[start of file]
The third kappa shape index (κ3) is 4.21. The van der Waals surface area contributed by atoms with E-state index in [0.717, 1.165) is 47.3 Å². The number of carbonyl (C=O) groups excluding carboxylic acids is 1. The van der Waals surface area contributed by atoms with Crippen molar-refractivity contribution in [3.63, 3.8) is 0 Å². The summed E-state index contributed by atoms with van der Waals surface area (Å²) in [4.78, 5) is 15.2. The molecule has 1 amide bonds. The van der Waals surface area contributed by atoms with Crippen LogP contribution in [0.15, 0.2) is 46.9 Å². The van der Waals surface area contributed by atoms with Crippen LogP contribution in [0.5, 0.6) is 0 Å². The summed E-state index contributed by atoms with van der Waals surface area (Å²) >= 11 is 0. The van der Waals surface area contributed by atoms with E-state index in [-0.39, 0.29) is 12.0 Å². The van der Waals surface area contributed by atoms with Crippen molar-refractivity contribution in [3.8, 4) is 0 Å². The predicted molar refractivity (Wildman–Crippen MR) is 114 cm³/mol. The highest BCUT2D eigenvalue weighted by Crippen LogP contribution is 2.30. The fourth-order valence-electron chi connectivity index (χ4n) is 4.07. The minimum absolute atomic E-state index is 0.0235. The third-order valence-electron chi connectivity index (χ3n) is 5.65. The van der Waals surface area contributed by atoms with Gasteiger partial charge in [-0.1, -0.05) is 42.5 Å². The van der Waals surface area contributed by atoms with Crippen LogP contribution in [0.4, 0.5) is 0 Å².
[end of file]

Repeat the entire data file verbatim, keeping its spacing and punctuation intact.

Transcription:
The third kappa shape index (κ3) is 4.21. The van der Waals surface area contributed by atoms with E-state index in [0.717, 1.165) is 47.3 Å². The number of carbonyl (C=O) groups excluding carboxylic acids is 1. The van der Waals surface area contributed by atoms with Crippen molar-refractivity contribution in [3.63, 3.8) is 0 Å². The summed E-state index contributed by atoms with van der Waals surface area (Å²) in [4.78, 5) is 15.2. The molecule has 1 amide bonds. The van der Waals surface area contributed by atoms with Crippen LogP contribution in [0.15, 0.2) is 46.9 Å². The van der Waals surface area contributed by atoms with Crippen LogP contribution in [0.5, 0.6) is 0 Å². The summed E-state index contributed by atoms with van der Waals surface area (Å²) >= 11 is 0. The van der Waals surface area contributed by atoms with E-state index in [-0.39, 0.29) is 12.0 Å². The van der Waals surface area contributed by atoms with Crippen molar-refractivity contribution in [3.8, 4) is 0 Å². The predicted molar refractivity (Wildman–Crippen MR) is 114 cm³/mol. The highest BCUT2D eigenvalue weighted by Crippen LogP contribution is 2.30. The fourth-order valence-electron chi connectivity index (χ4n) is 4.07. The minimum absolute atomic E-state index is 0.0235. The third-order valence-electron chi connectivity index (χ3n) is 5.65. The van der Waals surface area contributed by atoms with Gasteiger partial charge in [-0.1, -0.05) is 42.5 Å². The van der Waals surface area contributed by atoms with Crippen LogP contribution in [0.4, 0.5) is 0 Å².